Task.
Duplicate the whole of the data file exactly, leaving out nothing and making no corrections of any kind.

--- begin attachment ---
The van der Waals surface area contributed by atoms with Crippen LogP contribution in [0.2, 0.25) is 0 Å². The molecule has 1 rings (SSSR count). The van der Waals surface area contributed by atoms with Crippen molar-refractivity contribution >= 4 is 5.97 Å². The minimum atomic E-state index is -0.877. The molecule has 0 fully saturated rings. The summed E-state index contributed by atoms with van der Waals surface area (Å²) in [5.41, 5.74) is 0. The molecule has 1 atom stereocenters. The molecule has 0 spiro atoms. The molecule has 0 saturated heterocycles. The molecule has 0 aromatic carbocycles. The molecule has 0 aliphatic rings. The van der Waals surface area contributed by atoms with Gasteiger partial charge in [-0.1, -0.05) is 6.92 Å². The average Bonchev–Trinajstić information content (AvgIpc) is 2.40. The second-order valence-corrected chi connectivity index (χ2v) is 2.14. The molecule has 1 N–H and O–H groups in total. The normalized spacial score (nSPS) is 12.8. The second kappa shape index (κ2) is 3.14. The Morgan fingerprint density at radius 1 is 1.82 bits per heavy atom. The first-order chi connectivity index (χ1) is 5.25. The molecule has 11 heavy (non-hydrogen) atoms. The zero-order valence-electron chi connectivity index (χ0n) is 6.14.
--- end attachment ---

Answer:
The van der Waals surface area contributed by atoms with Crippen LogP contribution in [0.2, 0.25) is 0 Å². The molecule has 1 rings (SSSR count). The van der Waals surface area contributed by atoms with Crippen molar-refractivity contribution >= 4 is 5.97 Å². The minimum atomic E-state index is -0.877. The molecule has 0 fully saturated rings. The summed E-state index contributed by atoms with van der Waals surface area (Å²) in [5.41, 5.74) is 0. The molecule has 1 atom stereocenters. The molecule has 0 spiro atoms. The molecule has 0 saturated heterocycles. The molecule has 0 aromatic carbocycles. The molecule has 0 aliphatic rings. The van der Waals surface area contributed by atoms with Gasteiger partial charge in [-0.1, -0.05) is 6.92 Å². The average Bonchev–Trinajstić information content (AvgIpc) is 2.40. The second-order valence-corrected chi connectivity index (χ2v) is 2.14. The molecule has 1 N–H and O–H groups in total. The normalized spacial score (nSPS) is 12.8. The second kappa shape index (κ2) is 3.14. The Morgan fingerprint density at radius 1 is 1.82 bits per heavy atom. The first-order chi connectivity index (χ1) is 5.25. The molecule has 11 heavy (non-hydrogen) atoms. The zero-order valence-electron chi connectivity index (χ0n) is 6.14.